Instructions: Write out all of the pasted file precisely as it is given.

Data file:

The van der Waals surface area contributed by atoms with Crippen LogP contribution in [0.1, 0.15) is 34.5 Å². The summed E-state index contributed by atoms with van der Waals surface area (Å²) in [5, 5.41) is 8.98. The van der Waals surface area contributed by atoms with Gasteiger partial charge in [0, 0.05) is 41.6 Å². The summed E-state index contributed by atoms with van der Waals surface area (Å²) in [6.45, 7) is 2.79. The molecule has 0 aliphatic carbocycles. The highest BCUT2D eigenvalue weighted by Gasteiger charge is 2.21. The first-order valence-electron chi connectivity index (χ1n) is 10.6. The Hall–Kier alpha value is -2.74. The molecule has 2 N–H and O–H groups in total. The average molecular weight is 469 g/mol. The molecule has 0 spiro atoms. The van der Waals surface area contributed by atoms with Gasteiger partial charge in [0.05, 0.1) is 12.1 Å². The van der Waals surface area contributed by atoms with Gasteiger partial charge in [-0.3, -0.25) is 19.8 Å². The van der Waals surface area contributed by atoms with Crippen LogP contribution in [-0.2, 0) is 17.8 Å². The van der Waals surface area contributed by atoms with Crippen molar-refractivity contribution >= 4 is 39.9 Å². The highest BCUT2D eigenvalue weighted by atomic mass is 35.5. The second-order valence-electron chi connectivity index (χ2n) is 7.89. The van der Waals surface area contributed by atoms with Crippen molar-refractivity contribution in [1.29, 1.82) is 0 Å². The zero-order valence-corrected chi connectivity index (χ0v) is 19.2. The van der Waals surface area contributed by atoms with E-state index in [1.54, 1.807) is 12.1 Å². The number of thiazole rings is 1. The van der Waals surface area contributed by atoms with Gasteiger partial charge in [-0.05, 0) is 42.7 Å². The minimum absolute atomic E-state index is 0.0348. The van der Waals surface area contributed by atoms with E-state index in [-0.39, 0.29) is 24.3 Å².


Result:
The van der Waals surface area contributed by atoms with Crippen LogP contribution in [0.1, 0.15) is 34.5 Å². The summed E-state index contributed by atoms with van der Waals surface area (Å²) in [5, 5.41) is 8.98. The van der Waals surface area contributed by atoms with Gasteiger partial charge in [0, 0.05) is 41.6 Å². The summed E-state index contributed by atoms with van der Waals surface area (Å²) in [6.45, 7) is 2.79. The molecule has 0 aliphatic carbocycles. The highest BCUT2D eigenvalue weighted by Gasteiger charge is 2.21. The first-order valence-electron chi connectivity index (χ1n) is 10.6. The Hall–Kier alpha value is -2.74. The molecule has 2 N–H and O–H groups in total. The average molecular weight is 469 g/mol. The molecule has 0 spiro atoms. The van der Waals surface area contributed by atoms with Gasteiger partial charge in [0.05, 0.1) is 12.1 Å². The van der Waals surface area contributed by atoms with Gasteiger partial charge in [-0.3, -0.25) is 19.8 Å². The van der Waals surface area contributed by atoms with Crippen LogP contribution in [-0.2, 0) is 17.8 Å². The van der Waals surface area contributed by atoms with Crippen molar-refractivity contribution >= 4 is 39.9 Å². The highest BCUT2D eigenvalue weighted by atomic mass is 35.5. The second-order valence-electron chi connectivity index (χ2n) is 7.89. The van der Waals surface area contributed by atoms with Crippen molar-refractivity contribution in [1.29, 1.82) is 0 Å². The zero-order valence-corrected chi connectivity index (χ0v) is 19.2. The van der Waals surface area contributed by atoms with E-state index in [1.54, 1.807) is 12.1 Å². The number of thiazole rings is 1. The van der Waals surface area contributed by atoms with Gasteiger partial charge in [-0.05, 0) is 42.7 Å². The minimum absolute atomic E-state index is 0.0348. The van der Waals surface area contributed by atoms with E-state index in [-0.39, 0.29) is 24.3 Å².